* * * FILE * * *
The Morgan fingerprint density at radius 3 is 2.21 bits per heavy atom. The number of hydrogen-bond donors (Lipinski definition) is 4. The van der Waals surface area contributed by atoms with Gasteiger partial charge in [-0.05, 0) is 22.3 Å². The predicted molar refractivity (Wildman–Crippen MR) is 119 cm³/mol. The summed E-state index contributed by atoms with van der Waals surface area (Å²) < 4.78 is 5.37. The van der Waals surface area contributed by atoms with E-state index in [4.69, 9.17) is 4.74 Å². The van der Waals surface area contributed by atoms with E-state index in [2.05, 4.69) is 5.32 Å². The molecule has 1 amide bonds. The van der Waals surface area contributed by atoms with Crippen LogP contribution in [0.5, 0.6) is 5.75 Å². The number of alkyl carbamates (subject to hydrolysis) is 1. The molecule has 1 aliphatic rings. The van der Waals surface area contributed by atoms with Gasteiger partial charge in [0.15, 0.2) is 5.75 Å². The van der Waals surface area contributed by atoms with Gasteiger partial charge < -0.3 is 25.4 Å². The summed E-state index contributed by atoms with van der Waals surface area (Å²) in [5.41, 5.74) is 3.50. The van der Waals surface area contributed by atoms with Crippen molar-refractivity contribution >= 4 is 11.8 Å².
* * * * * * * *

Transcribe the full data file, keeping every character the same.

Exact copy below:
The Morgan fingerprint density at radius 3 is 2.21 bits per heavy atom. The number of hydrogen-bond donors (Lipinski definition) is 4. The van der Waals surface area contributed by atoms with Gasteiger partial charge in [-0.05, 0) is 22.3 Å². The predicted molar refractivity (Wildman–Crippen MR) is 119 cm³/mol. The summed E-state index contributed by atoms with van der Waals surface area (Å²) < 4.78 is 5.37. The van der Waals surface area contributed by atoms with E-state index in [4.69, 9.17) is 4.74 Å². The van der Waals surface area contributed by atoms with E-state index in [2.05, 4.69) is 5.32 Å². The molecule has 1 amide bonds. The van der Waals surface area contributed by atoms with Crippen LogP contribution in [0.5, 0.6) is 5.75 Å². The number of alkyl carbamates (subject to hydrolysis) is 1. The molecule has 1 aliphatic rings. The van der Waals surface area contributed by atoms with Gasteiger partial charge in [0.15, 0.2) is 5.75 Å². The van der Waals surface area contributed by atoms with Gasteiger partial charge < -0.3 is 25.4 Å². The summed E-state index contributed by atoms with van der Waals surface area (Å²) in [5.41, 5.74) is 3.50. The van der Waals surface area contributed by atoms with Crippen molar-refractivity contribution >= 4 is 11.8 Å².